Medical professionals say the opioid epidemic is exploding. It’s partially because in some cases narcotics are still being over prescribed. But court cases and police involvement aren’t the only ways to correct the problem, according to officials.
West Virginia still leads the nation in overdose deaths, and this problem is continuing to spread. The American College of Physicians released a paper advocating for a different way to handle the situation, more treatment and less criminal convictions.
“The ACP feels that substance abuse disorders is a chronic illness and it should not be criminalized. But there should be access for patients to seek proper treatment for their condition,” said Dr. Nitin S. Damie, President of the American College of Physicians.
In Wheeling alone, officials say at least two to three overdoses happen each day. Throughout the state, the number is even higher, which is why the American College of Physicians is passionately trying to prevent and treat substance abuse disorders.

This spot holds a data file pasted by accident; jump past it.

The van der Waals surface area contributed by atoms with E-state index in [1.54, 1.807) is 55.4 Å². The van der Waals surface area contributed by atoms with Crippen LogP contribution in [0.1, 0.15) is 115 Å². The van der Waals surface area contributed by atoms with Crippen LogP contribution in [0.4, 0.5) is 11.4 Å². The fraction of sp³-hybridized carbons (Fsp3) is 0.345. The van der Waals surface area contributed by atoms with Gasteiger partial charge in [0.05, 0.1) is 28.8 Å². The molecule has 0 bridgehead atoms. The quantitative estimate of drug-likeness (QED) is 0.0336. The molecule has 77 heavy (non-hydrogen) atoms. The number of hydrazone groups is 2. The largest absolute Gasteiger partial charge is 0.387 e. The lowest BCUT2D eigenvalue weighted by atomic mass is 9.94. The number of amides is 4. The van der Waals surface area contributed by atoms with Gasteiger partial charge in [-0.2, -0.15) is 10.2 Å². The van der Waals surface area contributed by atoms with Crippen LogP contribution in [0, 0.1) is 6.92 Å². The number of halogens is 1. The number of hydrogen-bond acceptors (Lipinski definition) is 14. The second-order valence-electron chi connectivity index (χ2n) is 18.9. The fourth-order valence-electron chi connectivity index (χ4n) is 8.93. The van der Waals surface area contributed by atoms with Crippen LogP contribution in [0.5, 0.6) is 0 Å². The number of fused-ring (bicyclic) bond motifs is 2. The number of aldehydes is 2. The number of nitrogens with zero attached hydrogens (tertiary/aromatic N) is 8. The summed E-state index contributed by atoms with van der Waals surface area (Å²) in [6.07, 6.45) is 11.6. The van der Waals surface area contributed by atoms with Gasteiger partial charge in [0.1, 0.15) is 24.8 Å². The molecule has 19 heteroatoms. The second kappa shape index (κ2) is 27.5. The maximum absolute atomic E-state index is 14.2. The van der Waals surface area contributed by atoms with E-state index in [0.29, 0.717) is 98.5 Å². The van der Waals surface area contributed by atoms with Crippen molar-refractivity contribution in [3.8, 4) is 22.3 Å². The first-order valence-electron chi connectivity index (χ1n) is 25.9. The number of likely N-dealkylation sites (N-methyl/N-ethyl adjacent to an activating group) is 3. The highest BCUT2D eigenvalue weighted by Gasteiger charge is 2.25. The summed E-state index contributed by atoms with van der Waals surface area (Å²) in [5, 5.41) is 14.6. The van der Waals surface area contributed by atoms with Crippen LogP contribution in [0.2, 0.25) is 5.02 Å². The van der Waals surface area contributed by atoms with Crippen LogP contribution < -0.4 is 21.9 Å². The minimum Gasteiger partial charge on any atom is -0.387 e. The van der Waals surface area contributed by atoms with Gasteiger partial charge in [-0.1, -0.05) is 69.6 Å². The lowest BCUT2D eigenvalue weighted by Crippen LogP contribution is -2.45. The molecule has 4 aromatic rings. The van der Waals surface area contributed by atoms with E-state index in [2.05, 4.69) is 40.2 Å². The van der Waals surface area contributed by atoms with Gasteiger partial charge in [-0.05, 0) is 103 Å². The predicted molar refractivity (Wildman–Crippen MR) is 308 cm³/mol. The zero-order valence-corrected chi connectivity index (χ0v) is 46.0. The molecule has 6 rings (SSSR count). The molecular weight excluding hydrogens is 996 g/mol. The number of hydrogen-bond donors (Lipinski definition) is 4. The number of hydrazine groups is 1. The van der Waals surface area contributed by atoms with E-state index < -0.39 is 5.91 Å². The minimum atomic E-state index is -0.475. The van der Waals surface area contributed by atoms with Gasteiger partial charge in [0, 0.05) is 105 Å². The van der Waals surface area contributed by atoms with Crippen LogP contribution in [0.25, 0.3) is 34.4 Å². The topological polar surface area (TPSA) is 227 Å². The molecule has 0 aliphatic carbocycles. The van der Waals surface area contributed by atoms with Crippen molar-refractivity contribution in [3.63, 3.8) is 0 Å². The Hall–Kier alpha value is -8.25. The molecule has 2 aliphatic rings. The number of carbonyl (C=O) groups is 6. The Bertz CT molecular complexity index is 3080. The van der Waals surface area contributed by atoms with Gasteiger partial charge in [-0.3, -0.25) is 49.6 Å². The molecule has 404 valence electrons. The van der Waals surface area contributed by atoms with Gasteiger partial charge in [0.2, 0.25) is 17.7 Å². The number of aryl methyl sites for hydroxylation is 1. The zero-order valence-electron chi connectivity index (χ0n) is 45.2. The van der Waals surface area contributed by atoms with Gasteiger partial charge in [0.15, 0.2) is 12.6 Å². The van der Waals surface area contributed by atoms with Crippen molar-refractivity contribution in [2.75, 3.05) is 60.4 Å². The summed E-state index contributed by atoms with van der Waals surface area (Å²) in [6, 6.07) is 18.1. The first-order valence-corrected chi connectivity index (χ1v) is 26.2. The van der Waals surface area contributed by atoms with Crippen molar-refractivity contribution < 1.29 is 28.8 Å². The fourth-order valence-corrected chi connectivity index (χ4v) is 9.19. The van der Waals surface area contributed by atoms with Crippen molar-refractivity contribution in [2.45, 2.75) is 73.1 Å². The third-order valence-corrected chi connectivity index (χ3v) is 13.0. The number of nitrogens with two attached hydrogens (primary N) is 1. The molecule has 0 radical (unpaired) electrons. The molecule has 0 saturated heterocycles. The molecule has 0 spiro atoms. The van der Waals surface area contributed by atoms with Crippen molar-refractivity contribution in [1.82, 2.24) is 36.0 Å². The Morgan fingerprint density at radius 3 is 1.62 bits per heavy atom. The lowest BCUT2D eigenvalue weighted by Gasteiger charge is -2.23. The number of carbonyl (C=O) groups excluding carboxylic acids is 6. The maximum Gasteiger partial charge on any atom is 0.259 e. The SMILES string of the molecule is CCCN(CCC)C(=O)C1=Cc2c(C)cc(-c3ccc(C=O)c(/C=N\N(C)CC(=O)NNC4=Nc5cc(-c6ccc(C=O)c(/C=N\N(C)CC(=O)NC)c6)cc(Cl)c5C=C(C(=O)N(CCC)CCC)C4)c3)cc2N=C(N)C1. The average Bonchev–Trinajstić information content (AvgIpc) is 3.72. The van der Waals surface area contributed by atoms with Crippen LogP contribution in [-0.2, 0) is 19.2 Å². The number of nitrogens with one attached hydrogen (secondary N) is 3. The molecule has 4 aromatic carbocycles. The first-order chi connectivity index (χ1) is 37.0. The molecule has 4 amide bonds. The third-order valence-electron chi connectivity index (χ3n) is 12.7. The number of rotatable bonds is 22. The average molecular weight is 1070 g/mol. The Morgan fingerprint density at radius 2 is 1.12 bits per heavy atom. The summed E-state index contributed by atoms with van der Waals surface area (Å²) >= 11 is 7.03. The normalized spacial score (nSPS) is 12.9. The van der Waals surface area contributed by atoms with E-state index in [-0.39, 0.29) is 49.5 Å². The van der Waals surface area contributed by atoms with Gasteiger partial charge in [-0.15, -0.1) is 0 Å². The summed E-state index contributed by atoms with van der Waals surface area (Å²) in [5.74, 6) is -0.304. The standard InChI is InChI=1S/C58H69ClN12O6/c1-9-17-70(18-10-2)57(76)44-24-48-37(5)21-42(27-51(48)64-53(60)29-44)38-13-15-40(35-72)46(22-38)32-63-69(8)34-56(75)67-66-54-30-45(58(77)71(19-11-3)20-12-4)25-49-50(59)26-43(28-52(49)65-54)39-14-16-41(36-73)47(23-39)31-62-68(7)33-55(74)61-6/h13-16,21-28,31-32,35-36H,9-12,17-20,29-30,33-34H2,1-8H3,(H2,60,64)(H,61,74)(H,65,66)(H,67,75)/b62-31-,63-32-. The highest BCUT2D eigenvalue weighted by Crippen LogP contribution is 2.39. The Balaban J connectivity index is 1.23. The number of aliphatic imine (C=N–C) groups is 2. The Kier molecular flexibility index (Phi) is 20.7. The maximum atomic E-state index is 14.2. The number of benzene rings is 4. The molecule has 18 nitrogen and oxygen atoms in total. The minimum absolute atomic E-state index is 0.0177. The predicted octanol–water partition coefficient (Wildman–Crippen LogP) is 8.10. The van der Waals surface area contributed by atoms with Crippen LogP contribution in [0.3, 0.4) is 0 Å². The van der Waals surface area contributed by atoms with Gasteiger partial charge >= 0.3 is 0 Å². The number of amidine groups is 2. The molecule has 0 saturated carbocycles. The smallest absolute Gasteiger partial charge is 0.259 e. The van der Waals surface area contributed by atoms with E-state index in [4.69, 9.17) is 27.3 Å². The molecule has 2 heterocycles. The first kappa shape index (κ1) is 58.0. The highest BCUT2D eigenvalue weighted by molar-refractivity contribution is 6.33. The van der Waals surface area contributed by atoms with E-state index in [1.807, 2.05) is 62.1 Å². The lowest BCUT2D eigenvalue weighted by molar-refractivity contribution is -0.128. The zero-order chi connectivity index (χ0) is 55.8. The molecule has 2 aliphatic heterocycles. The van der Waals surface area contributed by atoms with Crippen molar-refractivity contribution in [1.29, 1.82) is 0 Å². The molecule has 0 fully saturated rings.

To combat prescription drug misuse, the ACP recommends that physicians follow appropriate clinical guidelines related to pain management and prescriptions,.
“It’s just common sense things to not inappropriately prescribe narcotics or give narcotics to patients who really shouldn’t have them. We also do a lot here with our case managers and emergency department to provide resources to patients who do have problems with addictions and want to seek help to get past this addiction,” said Dr. Neal Aulick, Medical Director at EmStar.
The ACP says that substance abuse endangers individuals and their families, but access to care for these disorders is limited.